Pop-overs on Mobile Websites

Posted 7th June 2011

This morn­ing a Tweet piqued my inter­est; “FT​.com launches sub­scrip­tion web app aimed at Smart­phone & tablet users bypass­ing app store tar­iffs”. An inter­est­ing con­cept, so I fol­lowed the link which took me straight to the FT​.com web­site. Now, if there’s any­thing that’s going to drive me away from a web­site it’s a pop-​over — except, that is, a pop-​over when I just hap­pen to be try­ing to access your site using my mobile. This is what I got:

Screenshot of the FT Pop-over on an iPhone
Screen­shot of the FT Pop-​over on an iPhone

The irony that the arti­cle was about a ser­vice aimed at Smart­phone users was’t lost on me.

A Drupal Pre-Launch Checklist

Posted 3rd June 2011

There are numer­ous steps you should com­plete before launch­ing a new web­site; cross-​browser test­ing, check­ing for dead links, proof-​reading. These are cov­ered more than ade­quately else­where but in this arti­cle I’m going to look at a num­ber of steps applic­a­ble specif­i­cally to launch­ing a Dru­pal site. You may not agree with them all, but then none of the fol­low­ing are com­pul­sory — these are just my per­sonal recommendations.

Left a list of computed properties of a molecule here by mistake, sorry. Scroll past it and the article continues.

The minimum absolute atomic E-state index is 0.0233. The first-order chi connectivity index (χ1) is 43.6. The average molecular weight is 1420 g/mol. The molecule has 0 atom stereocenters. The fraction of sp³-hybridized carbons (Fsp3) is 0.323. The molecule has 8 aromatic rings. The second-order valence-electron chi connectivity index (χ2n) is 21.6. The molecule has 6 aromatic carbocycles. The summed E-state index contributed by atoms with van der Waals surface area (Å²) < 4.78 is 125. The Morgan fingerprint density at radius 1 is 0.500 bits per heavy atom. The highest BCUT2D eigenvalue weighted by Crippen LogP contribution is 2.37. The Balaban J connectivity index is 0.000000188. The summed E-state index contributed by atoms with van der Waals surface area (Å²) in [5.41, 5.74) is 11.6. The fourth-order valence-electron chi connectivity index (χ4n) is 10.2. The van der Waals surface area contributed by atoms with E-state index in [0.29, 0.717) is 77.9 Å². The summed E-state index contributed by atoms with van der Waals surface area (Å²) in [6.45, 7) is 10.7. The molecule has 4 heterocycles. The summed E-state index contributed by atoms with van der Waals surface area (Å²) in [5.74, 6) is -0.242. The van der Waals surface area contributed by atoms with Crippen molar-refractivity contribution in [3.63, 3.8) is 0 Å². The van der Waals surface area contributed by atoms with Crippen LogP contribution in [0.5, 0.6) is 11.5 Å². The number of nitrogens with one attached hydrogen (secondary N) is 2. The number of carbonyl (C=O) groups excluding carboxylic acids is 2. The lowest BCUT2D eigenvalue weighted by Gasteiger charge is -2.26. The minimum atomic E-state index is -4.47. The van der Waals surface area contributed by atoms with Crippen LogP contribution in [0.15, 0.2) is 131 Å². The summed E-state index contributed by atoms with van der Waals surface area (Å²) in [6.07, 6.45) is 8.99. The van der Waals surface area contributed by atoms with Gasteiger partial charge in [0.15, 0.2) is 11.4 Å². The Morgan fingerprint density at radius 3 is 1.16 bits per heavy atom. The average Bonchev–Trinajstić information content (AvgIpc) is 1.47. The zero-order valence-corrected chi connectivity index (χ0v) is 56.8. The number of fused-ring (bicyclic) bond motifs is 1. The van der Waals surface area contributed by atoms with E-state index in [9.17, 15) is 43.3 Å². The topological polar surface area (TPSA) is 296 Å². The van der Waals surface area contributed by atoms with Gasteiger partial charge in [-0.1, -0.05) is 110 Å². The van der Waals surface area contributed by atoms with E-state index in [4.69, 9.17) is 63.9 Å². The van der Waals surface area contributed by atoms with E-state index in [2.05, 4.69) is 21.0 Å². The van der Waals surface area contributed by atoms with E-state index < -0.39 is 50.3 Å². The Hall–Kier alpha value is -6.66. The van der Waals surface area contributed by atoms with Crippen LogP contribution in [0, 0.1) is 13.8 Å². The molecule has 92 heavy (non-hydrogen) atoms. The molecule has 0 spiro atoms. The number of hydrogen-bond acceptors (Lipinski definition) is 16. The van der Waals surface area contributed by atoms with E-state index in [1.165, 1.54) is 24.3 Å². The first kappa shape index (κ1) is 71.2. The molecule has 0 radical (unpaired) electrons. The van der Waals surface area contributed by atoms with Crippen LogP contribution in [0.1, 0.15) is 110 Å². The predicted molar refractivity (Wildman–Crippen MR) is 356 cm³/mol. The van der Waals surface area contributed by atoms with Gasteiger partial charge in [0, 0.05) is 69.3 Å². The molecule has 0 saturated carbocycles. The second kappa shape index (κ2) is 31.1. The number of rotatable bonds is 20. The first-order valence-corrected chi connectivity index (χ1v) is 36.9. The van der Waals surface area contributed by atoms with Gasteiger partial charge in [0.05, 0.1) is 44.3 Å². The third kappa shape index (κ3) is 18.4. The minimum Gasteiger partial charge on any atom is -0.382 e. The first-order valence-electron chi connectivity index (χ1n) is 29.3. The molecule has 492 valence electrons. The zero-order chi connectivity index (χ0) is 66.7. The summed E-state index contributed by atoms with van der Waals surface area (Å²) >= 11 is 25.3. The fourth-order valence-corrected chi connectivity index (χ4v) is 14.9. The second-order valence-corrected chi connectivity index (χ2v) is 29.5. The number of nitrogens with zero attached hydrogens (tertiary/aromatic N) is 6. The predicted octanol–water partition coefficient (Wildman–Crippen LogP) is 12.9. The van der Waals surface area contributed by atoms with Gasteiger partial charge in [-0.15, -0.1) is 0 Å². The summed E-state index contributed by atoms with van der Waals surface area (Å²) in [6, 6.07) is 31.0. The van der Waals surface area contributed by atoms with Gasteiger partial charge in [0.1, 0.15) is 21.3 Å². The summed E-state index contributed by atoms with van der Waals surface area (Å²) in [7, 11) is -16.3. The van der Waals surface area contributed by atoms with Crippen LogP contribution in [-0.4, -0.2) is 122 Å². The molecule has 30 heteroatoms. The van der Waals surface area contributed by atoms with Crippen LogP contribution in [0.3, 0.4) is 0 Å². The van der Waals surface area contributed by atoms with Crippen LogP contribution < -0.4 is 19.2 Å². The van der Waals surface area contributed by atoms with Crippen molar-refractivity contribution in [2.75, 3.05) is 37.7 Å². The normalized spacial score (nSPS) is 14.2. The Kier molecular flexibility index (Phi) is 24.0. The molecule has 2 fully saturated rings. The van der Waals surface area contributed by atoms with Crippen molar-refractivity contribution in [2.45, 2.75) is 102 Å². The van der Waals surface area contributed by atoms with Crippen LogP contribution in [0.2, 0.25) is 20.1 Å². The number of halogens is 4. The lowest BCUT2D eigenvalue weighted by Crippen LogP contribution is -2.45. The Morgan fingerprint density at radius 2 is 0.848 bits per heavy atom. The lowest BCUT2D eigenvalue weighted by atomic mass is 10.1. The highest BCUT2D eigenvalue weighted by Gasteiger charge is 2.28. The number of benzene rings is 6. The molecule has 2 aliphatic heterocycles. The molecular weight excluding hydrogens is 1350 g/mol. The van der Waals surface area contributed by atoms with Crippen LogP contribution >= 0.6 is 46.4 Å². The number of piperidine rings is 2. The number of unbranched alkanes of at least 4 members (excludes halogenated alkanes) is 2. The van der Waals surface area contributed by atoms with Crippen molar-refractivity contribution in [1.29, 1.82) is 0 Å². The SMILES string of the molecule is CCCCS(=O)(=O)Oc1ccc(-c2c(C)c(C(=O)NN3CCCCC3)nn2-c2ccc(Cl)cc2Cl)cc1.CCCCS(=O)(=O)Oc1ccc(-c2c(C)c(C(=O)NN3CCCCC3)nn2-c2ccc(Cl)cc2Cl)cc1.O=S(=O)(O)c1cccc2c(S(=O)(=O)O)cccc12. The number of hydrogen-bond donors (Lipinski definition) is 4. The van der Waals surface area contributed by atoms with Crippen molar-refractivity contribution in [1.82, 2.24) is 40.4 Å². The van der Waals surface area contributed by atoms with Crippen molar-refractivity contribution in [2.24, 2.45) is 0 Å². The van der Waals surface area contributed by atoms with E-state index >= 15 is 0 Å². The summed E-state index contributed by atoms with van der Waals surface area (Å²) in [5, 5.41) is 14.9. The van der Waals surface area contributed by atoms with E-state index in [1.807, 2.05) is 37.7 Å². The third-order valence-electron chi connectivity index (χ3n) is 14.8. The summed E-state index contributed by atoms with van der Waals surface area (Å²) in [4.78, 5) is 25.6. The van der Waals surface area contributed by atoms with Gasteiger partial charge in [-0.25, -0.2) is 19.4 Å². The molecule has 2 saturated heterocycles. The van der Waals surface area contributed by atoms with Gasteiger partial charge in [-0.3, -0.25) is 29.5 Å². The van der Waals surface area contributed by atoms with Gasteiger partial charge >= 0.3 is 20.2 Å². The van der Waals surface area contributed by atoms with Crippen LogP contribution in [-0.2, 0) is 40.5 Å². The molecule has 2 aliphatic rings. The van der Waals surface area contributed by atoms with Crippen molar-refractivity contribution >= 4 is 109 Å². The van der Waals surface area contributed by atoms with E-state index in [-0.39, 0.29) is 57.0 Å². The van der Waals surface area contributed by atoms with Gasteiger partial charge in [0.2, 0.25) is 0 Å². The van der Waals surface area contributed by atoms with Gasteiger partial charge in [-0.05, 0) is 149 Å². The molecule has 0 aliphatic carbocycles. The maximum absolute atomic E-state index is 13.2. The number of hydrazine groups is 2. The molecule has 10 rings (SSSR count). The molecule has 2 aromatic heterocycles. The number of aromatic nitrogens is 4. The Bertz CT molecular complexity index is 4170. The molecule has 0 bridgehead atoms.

There are numer­ous steps you should com­plete before launch­ing a new web­site; cross-​browser test­ing, check­ing for dead links, proof-​reading. These are cov­ered more than ade­quately else­where but in this arti­cle I’m going to look at a num­ber of steps applic­a­ble specif­i­cally to launch­ing a Dru­pal site. You may not agree with them all, but then none of the fol­low­ing are com­pul­sory — these are just my per­sonal rec­om­men­da­tions. Rather than sim­ply list them as bul­let points, I’ve tried to give some of the ratio­nale between these tasks, and point­ers to online resources where I can.

Responsive Web Design and Media Queries: Not The Silver Bullet

Posted 19th September 2010